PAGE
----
When Chicago Cub superstar Sammy Sosa’s bat shattered into pieces of wood and, well, cork, the baseball universe tilted south. Sosa, who is not only a great home run hitter, but a perennial good guy, had cheated! How many home runs were hit with an illegal bat? All of them? Any of them?
The official rulers of Major League Baseball, Section 6.06, paragraph D state: “A batter is out for illegal action when: He uses or attempts to use a bat that, in the umpire’s judgement, has been altered or tampered with in such a way as to improve the distance factor or cause an unusual reaction on the baseball.”
I want you to note something startling. The word “cork” is not used. The rules of baseball do not list the gamut of possible ways a player might alter the bat to his advantage. Technology advances constantly, and it would be impossible to actually name all of the possibilities. It should be enough to state the principle: Don’t alter the bat. Get your home runs by using coordination, sweet timing, and strength, not by cheating. Perhaps you recognize, in this everyday event, an argument from silence? This is not the world of theology; this is no arcane, inconspicious, complex theological argument. It’s baseball. But somehow everybody understands that an altered bat means any alterations, whether specified or not.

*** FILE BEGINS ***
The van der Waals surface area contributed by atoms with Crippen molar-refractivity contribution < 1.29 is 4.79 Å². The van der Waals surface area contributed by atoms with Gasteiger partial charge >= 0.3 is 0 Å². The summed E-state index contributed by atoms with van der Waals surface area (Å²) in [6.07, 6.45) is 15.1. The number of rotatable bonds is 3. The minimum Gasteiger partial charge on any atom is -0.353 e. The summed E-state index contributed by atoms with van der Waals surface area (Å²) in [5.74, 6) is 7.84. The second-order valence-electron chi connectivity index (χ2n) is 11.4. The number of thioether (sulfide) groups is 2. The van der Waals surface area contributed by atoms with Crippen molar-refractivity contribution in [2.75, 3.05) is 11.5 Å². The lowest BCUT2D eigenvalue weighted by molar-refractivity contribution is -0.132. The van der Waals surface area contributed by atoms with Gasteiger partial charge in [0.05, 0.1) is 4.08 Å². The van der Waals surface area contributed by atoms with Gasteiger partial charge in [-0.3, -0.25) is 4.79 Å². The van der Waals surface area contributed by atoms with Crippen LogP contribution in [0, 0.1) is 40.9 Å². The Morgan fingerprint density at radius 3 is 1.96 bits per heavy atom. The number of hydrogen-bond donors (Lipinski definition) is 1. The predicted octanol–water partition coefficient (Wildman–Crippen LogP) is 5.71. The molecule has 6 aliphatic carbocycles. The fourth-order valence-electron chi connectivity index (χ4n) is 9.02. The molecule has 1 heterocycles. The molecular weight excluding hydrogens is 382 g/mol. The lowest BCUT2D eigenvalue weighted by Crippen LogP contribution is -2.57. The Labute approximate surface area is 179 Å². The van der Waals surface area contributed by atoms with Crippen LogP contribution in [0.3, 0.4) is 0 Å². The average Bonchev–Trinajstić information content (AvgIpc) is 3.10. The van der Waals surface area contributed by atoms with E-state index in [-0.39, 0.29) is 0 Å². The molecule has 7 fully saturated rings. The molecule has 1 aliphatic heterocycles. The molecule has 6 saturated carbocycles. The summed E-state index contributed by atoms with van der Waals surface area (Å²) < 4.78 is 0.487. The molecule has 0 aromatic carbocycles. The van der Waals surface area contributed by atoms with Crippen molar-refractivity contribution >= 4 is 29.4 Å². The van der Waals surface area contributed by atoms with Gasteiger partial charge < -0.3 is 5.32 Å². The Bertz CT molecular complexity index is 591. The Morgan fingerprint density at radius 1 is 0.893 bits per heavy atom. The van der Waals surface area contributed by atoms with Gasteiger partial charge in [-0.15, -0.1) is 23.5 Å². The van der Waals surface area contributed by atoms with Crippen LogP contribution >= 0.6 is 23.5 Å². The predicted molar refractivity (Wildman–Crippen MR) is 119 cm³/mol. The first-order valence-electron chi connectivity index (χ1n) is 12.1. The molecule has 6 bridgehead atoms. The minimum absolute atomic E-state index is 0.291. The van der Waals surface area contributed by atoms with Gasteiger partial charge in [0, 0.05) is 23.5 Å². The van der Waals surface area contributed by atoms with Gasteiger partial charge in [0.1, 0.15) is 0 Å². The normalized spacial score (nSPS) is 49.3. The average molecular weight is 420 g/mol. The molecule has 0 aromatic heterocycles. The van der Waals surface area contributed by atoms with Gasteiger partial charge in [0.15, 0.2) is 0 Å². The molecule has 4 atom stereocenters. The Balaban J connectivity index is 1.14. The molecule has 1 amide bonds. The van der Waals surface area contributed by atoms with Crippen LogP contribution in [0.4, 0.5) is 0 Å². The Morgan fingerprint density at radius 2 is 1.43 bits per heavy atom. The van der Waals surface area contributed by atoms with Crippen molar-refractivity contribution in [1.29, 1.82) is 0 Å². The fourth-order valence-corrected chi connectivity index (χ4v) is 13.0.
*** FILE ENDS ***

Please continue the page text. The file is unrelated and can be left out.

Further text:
I hope Sammy just made this mistake once. But if he was cheating for some time, he should, well, “put a cork in it!” (The cheating, that is, not the bat!) It sounds a little like the words of the Lord Jesus: “I warn everyone who hears the words of the prophecy of this book: if anyone adds anything to them, God will add to him the plagues described in this book” (Revelation 22:18).
You see, this is not a principle some preacher dreamed up; it is something we understand to be true in every walk of life. No if’s, and’s or bats.
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